The ears have it for Maxine


Maxine McKew Maxine McKew knows that the best TV and radio interviewers are those with the greatest ability to listen to their guest. Being able to talk without pausing for breath is often a liability. It fills air time, but does not necessarily engage and win over an audience.

Listening was her winning strategy in Saturday's election. She believed in listening, and was open and honest about its role in the political process. Writing in The Monthly, political commentator Judith Brett described McKew's style as 'the politics of courteous listening and polite persuasion'.

After Saturday's result, we know it works.

McKew was right when she said: 'The campaign is about a prime minister who has stopped listening.'

It seems that the 'he who has the best handshake' style of grassroots campaigning is about as popular as Workchoices, and as effective as all the expensive promises that were made.

Maxine McKew knows that the experience of being heard empowers people, and that it is also likely to secure their vote. Leaders who truly listen will know what the people actually need, and will therefore be best equipped to deliver accordingly. It is also decidedly more clever economically than carpet-bombing the electorate with expensive promises.

The longing to be listened to is especially true in the case of migrant populations such as that of Bennelong. Invariably migrants and refugees are long-suffering, and have stories to tell. Many of these people have lived in totalitarian countries where they could be imprisoned for telling their story. What they seek in Australia is the freedom to speak, and the courtesy and generosity of spirit with which it goes hand in hand.

Writing three months before the election, Judith Brett was skeptical that a strategy as passive as McKew's would work, especially as it was also evident in Kevin Rudd's approach.

She said Paul Keating and Bob Hawke 'thrived on conflict, and they made conflict work for them', while the 'smiling and calm Rudd has been repeating his messages that the government is tired, sneaky and out of ideas'.

At that stage, it remained to be seen whether that approach would work. Now that the electorate has spoken, we can say definitively that it does.

Michael MullinsMichael Mullins is editor of Eureka Street. He was also editor of CathNews, after working as information officer for the Jesuit Refugee Service in Rome.




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Existing comments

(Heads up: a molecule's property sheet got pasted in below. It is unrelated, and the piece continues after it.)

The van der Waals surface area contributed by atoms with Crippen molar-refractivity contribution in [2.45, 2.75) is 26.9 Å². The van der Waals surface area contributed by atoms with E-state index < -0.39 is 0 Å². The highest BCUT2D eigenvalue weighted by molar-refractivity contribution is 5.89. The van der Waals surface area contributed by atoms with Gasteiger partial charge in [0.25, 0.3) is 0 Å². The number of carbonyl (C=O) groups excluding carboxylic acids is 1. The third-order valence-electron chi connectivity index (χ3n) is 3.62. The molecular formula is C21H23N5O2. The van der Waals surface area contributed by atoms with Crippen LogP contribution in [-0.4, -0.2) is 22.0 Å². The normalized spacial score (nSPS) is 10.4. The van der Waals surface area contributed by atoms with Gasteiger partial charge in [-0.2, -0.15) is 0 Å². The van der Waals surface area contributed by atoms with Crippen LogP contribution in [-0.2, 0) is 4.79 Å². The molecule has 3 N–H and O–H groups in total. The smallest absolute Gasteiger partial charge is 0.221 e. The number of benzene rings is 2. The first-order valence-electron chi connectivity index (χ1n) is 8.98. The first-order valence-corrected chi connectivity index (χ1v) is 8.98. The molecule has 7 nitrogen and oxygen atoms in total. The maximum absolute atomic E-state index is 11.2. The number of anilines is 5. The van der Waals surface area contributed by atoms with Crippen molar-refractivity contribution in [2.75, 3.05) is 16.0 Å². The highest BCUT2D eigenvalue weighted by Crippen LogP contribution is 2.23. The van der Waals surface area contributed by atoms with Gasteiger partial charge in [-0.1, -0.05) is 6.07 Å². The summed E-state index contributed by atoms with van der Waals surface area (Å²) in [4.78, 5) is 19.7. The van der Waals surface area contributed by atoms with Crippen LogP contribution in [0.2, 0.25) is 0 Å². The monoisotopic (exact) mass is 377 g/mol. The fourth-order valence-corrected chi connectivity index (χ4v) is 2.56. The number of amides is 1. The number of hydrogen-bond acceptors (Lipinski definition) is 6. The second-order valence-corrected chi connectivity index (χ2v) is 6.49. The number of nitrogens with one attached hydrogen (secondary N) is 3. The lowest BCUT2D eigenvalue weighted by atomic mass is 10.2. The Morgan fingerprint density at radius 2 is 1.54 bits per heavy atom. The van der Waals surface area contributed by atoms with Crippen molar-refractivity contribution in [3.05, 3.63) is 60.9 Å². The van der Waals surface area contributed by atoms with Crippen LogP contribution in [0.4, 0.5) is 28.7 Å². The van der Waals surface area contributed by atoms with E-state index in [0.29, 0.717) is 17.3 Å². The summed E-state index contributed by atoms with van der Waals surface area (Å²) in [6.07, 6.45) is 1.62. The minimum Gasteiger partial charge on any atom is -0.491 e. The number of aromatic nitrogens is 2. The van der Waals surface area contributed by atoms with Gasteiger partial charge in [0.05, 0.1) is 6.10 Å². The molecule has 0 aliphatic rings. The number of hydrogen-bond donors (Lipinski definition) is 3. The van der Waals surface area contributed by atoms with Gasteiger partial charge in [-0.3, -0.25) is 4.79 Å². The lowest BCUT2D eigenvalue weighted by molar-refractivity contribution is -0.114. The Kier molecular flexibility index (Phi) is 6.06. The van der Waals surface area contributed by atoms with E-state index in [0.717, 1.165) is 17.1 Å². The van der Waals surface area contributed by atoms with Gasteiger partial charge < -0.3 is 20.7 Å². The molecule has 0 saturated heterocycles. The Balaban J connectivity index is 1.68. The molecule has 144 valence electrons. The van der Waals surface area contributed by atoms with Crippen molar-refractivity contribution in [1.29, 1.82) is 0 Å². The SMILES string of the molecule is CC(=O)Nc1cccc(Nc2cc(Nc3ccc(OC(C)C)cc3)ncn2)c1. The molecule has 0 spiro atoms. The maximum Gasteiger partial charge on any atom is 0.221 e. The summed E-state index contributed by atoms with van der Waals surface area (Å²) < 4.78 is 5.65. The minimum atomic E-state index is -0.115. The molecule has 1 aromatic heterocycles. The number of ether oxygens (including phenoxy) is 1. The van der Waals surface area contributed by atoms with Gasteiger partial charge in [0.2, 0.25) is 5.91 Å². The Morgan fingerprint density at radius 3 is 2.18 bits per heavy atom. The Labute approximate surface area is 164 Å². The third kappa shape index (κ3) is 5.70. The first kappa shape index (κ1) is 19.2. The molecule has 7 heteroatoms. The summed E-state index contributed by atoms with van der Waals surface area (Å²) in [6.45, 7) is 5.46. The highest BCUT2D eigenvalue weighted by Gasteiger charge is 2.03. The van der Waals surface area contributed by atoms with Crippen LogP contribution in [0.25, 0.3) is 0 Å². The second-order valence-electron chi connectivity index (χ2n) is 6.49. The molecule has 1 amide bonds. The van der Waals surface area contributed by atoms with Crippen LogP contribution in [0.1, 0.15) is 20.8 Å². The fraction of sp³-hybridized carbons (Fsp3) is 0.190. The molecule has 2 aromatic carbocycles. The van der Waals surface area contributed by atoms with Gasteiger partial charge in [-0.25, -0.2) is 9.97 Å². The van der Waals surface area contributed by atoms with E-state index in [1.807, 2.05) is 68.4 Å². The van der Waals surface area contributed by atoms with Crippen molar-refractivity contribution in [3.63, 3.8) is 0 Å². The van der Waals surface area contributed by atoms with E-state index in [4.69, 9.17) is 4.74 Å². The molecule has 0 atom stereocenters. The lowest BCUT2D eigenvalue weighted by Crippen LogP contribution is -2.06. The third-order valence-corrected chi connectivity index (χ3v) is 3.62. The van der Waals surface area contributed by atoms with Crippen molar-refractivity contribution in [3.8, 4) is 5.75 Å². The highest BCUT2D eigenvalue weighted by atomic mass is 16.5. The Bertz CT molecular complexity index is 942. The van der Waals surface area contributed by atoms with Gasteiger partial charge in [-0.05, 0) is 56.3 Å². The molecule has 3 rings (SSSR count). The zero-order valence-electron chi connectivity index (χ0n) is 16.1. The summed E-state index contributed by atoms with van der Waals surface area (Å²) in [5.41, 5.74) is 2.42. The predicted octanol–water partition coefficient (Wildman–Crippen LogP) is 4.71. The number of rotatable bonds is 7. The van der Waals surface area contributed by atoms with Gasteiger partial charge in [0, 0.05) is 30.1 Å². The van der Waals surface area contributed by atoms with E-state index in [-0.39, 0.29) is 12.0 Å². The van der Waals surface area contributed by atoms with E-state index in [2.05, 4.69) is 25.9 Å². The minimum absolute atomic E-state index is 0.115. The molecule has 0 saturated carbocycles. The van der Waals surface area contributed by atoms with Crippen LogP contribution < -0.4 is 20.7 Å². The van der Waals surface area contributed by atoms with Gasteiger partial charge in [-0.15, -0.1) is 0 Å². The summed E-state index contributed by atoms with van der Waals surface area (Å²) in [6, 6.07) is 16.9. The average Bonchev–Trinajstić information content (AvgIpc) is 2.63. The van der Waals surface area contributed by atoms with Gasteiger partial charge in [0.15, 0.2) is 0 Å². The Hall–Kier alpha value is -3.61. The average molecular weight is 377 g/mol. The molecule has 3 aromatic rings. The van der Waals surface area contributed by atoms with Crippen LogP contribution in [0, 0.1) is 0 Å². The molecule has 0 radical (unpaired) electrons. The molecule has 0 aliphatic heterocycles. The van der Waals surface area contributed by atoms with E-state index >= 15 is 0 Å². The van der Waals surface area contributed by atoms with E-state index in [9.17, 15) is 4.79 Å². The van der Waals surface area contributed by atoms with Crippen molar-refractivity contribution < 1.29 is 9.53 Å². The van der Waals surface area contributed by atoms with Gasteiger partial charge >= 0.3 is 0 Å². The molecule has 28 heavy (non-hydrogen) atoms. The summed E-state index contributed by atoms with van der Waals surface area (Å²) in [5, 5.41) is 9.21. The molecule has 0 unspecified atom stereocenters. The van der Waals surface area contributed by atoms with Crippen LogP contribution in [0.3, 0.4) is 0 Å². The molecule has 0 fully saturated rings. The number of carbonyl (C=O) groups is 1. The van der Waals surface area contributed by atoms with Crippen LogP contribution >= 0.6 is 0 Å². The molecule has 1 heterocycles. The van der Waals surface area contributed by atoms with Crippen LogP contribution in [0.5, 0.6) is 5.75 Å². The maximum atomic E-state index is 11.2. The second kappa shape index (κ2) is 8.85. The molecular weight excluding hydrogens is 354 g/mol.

Michael offers an interesting thesis - that Maxine McKew's victory in Bennelong was a result of her 'listening' style - but to my mind the thesis needs to be tested elsewhere before it can be confirmed.

I was as delighted as anyone to see Howard beaten in his own seat, but the swing that Maxine achieved was not significantly different from the overall swing and doesn't need Michael's thesis to explain it.

Across the country, the swing varied considerably - over 10% in some places, negligible in others. Now if Michael could correlate the variation in swing with variation in 'listening', I could take his thesis more seriously.

I'm not saying that listening is not desirable, rather I'm questioning whether it is as effective as Michael suggests.
Warwick | 30 November 2007

I do not think she is good at listening. I am an avid listener and reader of news in Australia and around the world, so have heard Maxine McKew many times. She would be the rudest interviewer I have ever experienced, with her interruptions in the middle of sentences, and giving her own thoughts before the interviewee has had a chance to finish. I always relished the way John Howard would cut her short and say something like, 'could I please finish Maxine'. Having said that much, has there ever been a 'superstar' radio/TV person who has made a good politician? e.g. Peter Garrett (foot in mouth)), Mary Delahunty (lights on, nobody at home).
Stephanie Kent | 30 November 2007

Maxine is such an empathic listener, so good at giving accurate feedback, so attuned to the heartbeat of the Australian electorate, that she pronounced Mark Latham as almost a shoo-in to the Prime Ministership at the 2004 election. As an interviewer Maxine is like the kitten who has finished off the cream and knows where there's more to be found! Her assertion after her win in Bennelong that the people of Bennelong will never again be ignored is called 'Bennelongian Jingoism'. Us Bennelongians will soon be descending on Maxine's electorate office in search of our rights!
Claude Rigney | 04 December 2007

Further to my earlier post, Philip Coorey in the SMH has attributed Maxine's success to her work with Asian communities in Bennelong. (see mckew/2007/12/12/1197135558234.html).

But Phillip's article raises the same problem for me as does Michael's article; both describe what Maxine did, but neither establish a causal connection between what they did and what they achieved.
Warwick | 13 December 2007


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